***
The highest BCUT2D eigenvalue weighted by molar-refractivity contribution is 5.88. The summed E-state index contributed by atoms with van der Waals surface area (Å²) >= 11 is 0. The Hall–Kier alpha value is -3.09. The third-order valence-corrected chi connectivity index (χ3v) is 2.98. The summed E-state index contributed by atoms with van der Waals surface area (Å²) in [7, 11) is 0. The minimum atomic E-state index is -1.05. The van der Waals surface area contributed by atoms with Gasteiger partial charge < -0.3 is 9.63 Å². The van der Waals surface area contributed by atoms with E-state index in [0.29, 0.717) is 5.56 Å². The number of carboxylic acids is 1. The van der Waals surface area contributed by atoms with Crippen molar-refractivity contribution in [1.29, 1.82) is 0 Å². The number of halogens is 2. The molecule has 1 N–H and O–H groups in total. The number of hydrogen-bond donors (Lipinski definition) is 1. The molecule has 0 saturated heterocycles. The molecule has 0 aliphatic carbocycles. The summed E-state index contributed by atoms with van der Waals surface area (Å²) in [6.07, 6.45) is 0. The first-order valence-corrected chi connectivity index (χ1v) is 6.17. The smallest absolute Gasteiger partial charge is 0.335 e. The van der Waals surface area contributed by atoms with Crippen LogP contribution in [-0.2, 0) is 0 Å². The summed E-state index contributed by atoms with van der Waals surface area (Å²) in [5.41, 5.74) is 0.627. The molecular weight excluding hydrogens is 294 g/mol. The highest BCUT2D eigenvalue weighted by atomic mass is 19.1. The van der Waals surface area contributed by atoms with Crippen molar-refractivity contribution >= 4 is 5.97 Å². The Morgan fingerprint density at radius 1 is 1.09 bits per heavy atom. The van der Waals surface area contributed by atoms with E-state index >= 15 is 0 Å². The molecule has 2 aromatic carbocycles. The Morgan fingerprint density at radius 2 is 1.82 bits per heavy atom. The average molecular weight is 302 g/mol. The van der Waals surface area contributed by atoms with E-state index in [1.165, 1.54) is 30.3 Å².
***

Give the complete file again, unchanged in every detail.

The highest BCUT2D eigenvalue weighted by molar-refractivity contribution is 5.88. The summed E-state index contributed by atoms with van der Waals surface area (Å²) >= 11 is 0. The Hall–Kier alpha value is -3.09. The third-order valence-corrected chi connectivity index (χ3v) is 2.98. The summed E-state index contributed by atoms with van der Waals surface area (Å²) in [7, 11) is 0. The minimum atomic E-state index is -1.05. The van der Waals surface area contributed by atoms with Gasteiger partial charge < -0.3 is 9.63 Å². The van der Waals surface area contributed by atoms with E-state index in [0.29, 0.717) is 5.56 Å². The number of carboxylic acids is 1. The van der Waals surface area contributed by atoms with Crippen molar-refractivity contribution in [1.29, 1.82) is 0 Å². The number of halogens is 2. The molecule has 1 N–H and O–H groups in total. The number of hydrogen-bond donors (Lipinski definition) is 1. The molecule has 0 saturated heterocycles. The molecule has 0 aliphatic carbocycles. The summed E-state index contributed by atoms with van der Waals surface area (Å²) in [6.07, 6.45) is 0. The first-order valence-corrected chi connectivity index (χ1v) is 6.17. The smallest absolute Gasteiger partial charge is 0.335 e. The van der Waals surface area contributed by atoms with Crippen LogP contribution in [-0.2, 0) is 0 Å². The summed E-state index contributed by atoms with van der Waals surface area (Å²) in [5.41, 5.74) is 0.627. The molecular weight excluding hydrogens is 294 g/mol. The highest BCUT2D eigenvalue weighted by atomic mass is 19.1. The van der Waals surface area contributed by atoms with Crippen molar-refractivity contribution >= 4 is 5.97 Å². The Morgan fingerprint density at radius 1 is 1.09 bits per heavy atom. The van der Waals surface area contributed by atoms with E-state index >= 15 is 0 Å². The molecule has 2 aromatic carbocycles. The Morgan fingerprint density at radius 2 is 1.82 bits per heavy atom. The average molecular weight is 302 g/mol. The van der Waals surface area contributed by atoms with E-state index in [1.165, 1.54) is 30.3 Å².